### 1. INTRODUCTION

### 2. MATERIALS AND METHODS

### 2.1 Definition of robust Bayesian inference

_{0}and, realizing that any prior “close” to π

_{0}would also be reasonable, choose Γ to consist of all such “close” priors [1, 2]. A rich and attractive class to work with is that of ε-contamination

*ε*determines the amount of probabilistic deviation from the plausible prior

*π*

_{0}that is allowed and 0<

*ε*<1 reflects how “close” is

*π*to

*π*

_{0}.

*Q*is a class of possible contaminations.

*π*varies over Γ. If the variability of the posterior quantity is small, then one can be assured of robustness with respect to the elicitation process. If the variability is large, one does not have robustness with respective to Γ allowing for further investigation or refinement of the contaminated prior.

*Q*= {all distributions} is used, because this

*Q*contains many unreasonable distributions. Indeed, it is argued therein that more reasonable

*Q*are the class of unimodal (U) distributions and the class of all symmetric unimodal (SU) ones. The contaminated prior taking a uniform type will be a pretty sensible prior and the class of uniform type does contain priors with effective tails substantially larger than

*π*

_{0}[2].

### 2.2 Gaussian plume model

*χ*/

_{k}*Q*)

_{s}, for the centerline of the plume at ground level are obtained by setting y and z equal zero and assuming the height of the capping inversion to be much greater than

*H*, the equation for calculating them is given by

### 2.3 Uncertainty in model parameters

### 3. RESULTS AND DISCUSSION

### 3.1 Procedures for analyzing robustness

(1) quantify the plausible priors of the parameters of three inputs, where the plausible priors means to be the information of the priors;

(2) obtain the contaminated priors of the stated parameters;

(3) derive the classes of ε-contamination of all priors by applying the plausible and contaminated priors of the parameters;

(4) calculate the sector-averaged concentrations by applying the classes of ε-contamination of all priors; and

(5) compares the relative errors of medians of the concentrations based on the plausible and contaminated priors.

*μ*is the mean of plausible priors and

*k*is the lower or upper range consistent with the standard deviations of the contaminated priors. By assuming

*ε*as 10%,

*k*was determined to take a more contamination of 10 % than the standard deviations of the plausible ones in this study. From this setting of

*k*, it has been achieved that the classes of Eq. 4 and 5 do contain priors with effective tails substantially larger than

*π*

_{0}. For easy calculation, unimodal contamination of Eq. 5 is divided as two ranges. That is, U

_{1}and U

_{2}contaminations are assumed that their unimodal ones are equal to U[

*μ-k*,

*μ*] and U[

*μ*,

*μ+k*].

### 3.2 Robustness

*μ*, of the plausible prior for protecting a variability of its centering part. The value of lower and upper regions of the unimodal prior was set as [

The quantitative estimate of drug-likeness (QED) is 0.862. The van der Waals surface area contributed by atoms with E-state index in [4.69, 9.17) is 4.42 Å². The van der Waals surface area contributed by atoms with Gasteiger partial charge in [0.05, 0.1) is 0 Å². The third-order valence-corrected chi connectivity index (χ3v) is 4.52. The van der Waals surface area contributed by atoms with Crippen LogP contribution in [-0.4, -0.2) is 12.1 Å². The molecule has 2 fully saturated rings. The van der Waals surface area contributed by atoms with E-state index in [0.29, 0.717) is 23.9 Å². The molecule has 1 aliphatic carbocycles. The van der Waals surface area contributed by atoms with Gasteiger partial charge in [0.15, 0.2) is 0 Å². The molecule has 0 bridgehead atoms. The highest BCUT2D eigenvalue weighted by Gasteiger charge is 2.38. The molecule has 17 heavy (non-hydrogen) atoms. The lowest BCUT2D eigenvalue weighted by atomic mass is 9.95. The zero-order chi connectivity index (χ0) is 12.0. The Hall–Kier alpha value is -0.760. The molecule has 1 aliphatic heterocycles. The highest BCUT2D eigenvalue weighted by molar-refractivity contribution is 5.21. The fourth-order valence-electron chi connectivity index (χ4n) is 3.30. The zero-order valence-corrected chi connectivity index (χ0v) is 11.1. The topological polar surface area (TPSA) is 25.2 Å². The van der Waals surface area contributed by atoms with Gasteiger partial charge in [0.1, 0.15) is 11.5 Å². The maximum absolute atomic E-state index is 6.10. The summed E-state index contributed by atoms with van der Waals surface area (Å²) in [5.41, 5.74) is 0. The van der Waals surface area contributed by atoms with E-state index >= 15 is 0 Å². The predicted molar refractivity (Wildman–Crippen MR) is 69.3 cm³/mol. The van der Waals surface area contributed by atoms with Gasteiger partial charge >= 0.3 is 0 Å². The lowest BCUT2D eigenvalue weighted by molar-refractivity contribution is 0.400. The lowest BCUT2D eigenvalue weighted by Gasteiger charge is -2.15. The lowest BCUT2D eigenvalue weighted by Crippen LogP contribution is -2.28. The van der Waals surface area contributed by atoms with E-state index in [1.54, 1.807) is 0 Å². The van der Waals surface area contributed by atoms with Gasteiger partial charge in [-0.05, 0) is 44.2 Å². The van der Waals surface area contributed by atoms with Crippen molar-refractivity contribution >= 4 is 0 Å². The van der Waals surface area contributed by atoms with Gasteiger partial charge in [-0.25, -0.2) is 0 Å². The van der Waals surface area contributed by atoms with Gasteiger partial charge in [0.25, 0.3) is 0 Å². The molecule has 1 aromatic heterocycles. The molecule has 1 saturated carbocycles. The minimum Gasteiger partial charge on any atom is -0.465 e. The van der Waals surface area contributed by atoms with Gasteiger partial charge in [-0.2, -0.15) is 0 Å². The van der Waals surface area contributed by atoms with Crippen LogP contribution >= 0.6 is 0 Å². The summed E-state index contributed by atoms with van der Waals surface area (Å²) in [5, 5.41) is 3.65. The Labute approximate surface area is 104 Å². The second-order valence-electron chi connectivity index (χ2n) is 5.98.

*μ-k*,

*μ*] or [

*μ*,

*μ+k*] and the unimodal prior was biased to the left or right by centering

*μ*as compared with the symmetric unimodal one. [

*μ-k*,

*μ*] and [

*μ*,

*μ+k*] contaminations are assumed as U

_{1}and U

_{2}contaminations, respectively.

*μ-k*,

*μ*] or [

*μ*,

*μ+k*] was biased to the right or left as compared with that of concentrations reflecting the symmetric unimodal one. It is noted that the parametric values sampled from the unimodal prior are smaller or larger than ones sampled from the symmetric unimodal one due to the lower or upper range of its distribution set as

*μ-k*or

*μ+k*from

*μ*without symmetry. The distribution of concentrations based on the unimodal prior would be, therefore, biased to the right or left as compared with that of concentrations based on the symmetric unimodal one.

*μ-k*,

*μ*] were varied about 1 to 11.1 % for F-class as compared with those of ones using the plausible one, though ε is assumed as 10 % in this study. It was then expected that there was more robust in the results of the concentrations based on the unimodal prior of [

*μ-k*,

*μ*] than the symmetric unimodal one because of decrease of their error ranges. However, the relative errors of the medians using the unimodal prior of [

*μ*,

*μ+k*] were varied about 7.5 to 18.5 % for F-class as compared with those of ones using the plausible one, though ε is assumed as 10 % in this study. It was then expected that the results of the concentrations based on the unimodal prior of [

*μ*,

*μ+k*] was less robust than the symmetric unimodal one and unimodal one of [

*μ-k*,

*μ*].

### 4. CONCLUSION

*ε*-contamination. Though

*ε*was assumed as 10 %, the medians reflecting the symmetric unimodal priors were nearly approximated within 10 % compared with ones reflecting the plausible ones. However, the medians reflecting the unimodal priors were approximated within 20 % for a few downwind distances compared with ones reflecting the plausible ones. From these robust inferences, it is reasonable to apply the symmetric unimodal priors for analyzing the robustness of the Bayesian inferences.